Nitrogen fixation is the process through which molecular dinitrogen (N2) present in the atmosphere is converted into ammonia (NH3) or other related nitrogenous compounds. This process can be achieved naturally or through artificial nitrogen fixation. The latter, which is applicable in industries, involves application of the Haber–Bosch process; a process that consumes large amounts of energy and requires strict reaction conditions, such as: high temperature and pressure. In recent times, the electrocatalytic reduction of dinitrogen to ammonia, has emerged as a promising alternative, and has thus attracted much attention. This process employs transition metals as catalysts, such as; iron, ruthenium and molybdenum. Alternatively, due to complications resulting from using these metals, boron(B) -an electron-deficient element that exhibits Lewis acid characteristics- has emerged as a potential for the N2 reduction reactions (NRR).
Few studies have already confirmed its hypothesis, further suggesting the application of B doped graphene. Even better, hexagonal boron nitride (BN), which exhibits high activity and exposes plenty of B atoms that provide sufficient active sites for NRR, has been reported. Unfortunately, limited information on the applicability of metal-free catalysts for N2 conversion are available.
Recently, Queensland University of Technology researchers: Dr. Xin Mao, Dr. Si Zhou, Dr. Cheng Yan, Professor Zhonghua Zhu and Professor Aijun Du presented a novel N2 fixation approach that employed BN edge. Specifically, the researchers focused on employing the density functional theory to predict, for the first time that a single B-atom decorated BN edge ([email protected]) could act as a metal-free catalyst for the conversion of an N2 molecule to NH3 under ambient conditions. Their work is currently published in the scientific journal, Physical Chemistry Chemical Physics.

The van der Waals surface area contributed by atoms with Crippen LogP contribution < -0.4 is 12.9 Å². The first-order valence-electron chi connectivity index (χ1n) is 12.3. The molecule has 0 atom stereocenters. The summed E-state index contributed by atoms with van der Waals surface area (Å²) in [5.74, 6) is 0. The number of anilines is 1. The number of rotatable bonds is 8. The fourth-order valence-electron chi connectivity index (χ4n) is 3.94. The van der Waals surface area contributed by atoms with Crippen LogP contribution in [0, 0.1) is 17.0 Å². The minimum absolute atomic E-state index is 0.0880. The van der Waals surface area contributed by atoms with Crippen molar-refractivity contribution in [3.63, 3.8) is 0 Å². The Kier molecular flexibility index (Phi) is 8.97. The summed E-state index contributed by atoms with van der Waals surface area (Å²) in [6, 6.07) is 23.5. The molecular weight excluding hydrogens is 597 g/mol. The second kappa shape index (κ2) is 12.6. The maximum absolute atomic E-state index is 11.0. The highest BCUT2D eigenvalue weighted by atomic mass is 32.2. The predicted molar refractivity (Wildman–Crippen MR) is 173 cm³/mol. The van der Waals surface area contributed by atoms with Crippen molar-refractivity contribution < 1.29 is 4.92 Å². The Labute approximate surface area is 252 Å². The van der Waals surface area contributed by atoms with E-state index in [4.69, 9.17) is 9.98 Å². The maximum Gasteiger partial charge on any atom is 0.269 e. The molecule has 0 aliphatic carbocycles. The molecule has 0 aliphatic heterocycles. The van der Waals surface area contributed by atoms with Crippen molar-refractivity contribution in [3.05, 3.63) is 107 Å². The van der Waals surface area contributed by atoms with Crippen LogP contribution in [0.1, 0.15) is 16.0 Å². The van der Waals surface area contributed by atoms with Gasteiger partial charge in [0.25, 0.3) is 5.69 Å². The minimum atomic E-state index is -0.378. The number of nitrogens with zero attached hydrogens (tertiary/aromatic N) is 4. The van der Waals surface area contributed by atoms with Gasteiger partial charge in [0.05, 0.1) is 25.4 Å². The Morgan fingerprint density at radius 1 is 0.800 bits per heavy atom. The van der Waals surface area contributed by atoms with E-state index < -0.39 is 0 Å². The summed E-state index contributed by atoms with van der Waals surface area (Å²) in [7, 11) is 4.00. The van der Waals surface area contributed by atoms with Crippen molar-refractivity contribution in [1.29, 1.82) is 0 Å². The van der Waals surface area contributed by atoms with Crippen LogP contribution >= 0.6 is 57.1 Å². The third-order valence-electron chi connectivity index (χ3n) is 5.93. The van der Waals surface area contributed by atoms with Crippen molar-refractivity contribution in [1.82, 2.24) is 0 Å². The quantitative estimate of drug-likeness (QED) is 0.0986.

To begin with, the density functional theory as implemented in the Vienna Ab Initio Simulation Package (VASP) code was employed to optimize geometry structures. Next, exchange–correlation interactions were described by the generalized gradient approximation in the form of the Perdew–Burke–Ernzerhof functional. A cut-off energy of 500 eV for plain-wave basis sets was adopted. Lastly, the reaction Gibbs free energy changes for each elementary step were employed.
Based on the DFT calculations, the authors established that the distal mechanism was the most effective reduction pathway, with an overpotential of only 0.13 V. More importantly, fast removal of produced ammonia molecules was also observed with an uphill Gibbs free energy change of only 0.35 V, lower than those for other ever-reported electrocatalysts.
In summary, a novel metal-free catalyst has been designed and presented by Queensland University scientists, i.e., the [email protected] edge, which portrayed excellent catalytic performance for the NRR process. The finding presented highlight a novel single atom metal-free catalyst for N2 fixation, providing a cost-efficient process for sustainable ammonia production. Altogether, the study, as presented, offers a new way to convert dinitrogen to ammonia using a metal-free catalyst with high catalytic performance.
Xin Mao,a Si Zhou, Cheng Yan, Zhonghua Zhu, Aijun Du. A single boron atom doped boron nitride edge as a metal-free catalyst for N2 fixation. Physical Chemistry Chemical Physics, 2019, volume 21, page 1110.Go To Physical Chemistry Chemical Physics